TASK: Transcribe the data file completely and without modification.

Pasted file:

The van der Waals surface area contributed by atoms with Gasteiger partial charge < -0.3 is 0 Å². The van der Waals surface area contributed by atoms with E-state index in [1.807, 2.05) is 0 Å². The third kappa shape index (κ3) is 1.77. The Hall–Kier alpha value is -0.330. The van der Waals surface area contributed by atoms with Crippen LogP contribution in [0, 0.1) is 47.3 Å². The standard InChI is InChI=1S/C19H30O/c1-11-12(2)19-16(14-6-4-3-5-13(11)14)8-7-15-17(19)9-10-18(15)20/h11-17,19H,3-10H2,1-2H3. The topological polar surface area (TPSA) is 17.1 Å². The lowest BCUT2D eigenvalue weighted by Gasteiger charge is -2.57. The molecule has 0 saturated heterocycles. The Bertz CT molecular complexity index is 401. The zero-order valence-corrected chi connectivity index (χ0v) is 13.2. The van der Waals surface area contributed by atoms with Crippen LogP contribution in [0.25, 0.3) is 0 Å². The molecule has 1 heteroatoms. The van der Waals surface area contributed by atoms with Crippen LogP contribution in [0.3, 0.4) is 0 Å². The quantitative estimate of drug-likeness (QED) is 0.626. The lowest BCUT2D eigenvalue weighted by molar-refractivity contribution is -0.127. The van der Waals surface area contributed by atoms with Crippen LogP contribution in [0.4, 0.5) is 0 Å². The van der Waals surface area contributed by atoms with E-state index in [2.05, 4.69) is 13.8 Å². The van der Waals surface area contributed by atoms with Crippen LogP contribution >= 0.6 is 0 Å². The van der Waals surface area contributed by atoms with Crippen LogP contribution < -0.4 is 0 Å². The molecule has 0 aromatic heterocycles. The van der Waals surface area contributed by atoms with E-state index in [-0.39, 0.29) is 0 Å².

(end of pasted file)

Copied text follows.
The van der Waals surface area contributed by atoms with Gasteiger partial charge < -0.3 is 0 Å². The van der Waals surface area contributed by atoms with E-state index in [1.807, 2.05) is 0 Å². The third kappa shape index (κ3) is 1.77. The Hall–Kier alpha value is -0.330. The van der Waals surface area contributed by atoms with Crippen LogP contribution in [0, 0.1) is 47.3 Å². The standard InChI is InChI=1S/C19H30O/c1-11-12(2)19-16(14-6-4-3-5-13(11)14)8-7-15-17(19)9-10-18(15)20/h11-17,19H,3-10H2,1-2H3. The topological polar surface area (TPSA) is 17.1 Å². The lowest BCUT2D eigenvalue weighted by Gasteiger charge is -2.57. The molecule has 0 saturated heterocycles. The Bertz CT molecular complexity index is 401. The zero-order valence-corrected chi connectivity index (χ0v) is 13.2. The van der Waals surface area contributed by atoms with Crippen LogP contribution in [0.25, 0.3) is 0 Å². The molecule has 1 heteroatoms. The van der Waals surface area contributed by atoms with Crippen LogP contribution in [0.3, 0.4) is 0 Å². The quantitative estimate of drug-likeness (QED) is 0.626. The lowest BCUT2D eigenvalue weighted by molar-refractivity contribution is -0.127. The van der Waals surface area contributed by atoms with Crippen LogP contribution in [0.4, 0.5) is 0 Å². The van der Waals surface area contributed by atoms with E-state index in [2.05, 4.69) is 13.8 Å². The van der Waals surface area contributed by atoms with Crippen LogP contribution >= 0.6 is 0 Å². The van der Waals surface area contributed by atoms with Crippen LogP contribution < -0.4 is 0 Å². The molecule has 0 aromatic heterocycles. The van der Waals surface area contributed by atoms with E-state index in [-0.39, 0.29) is 0 Å².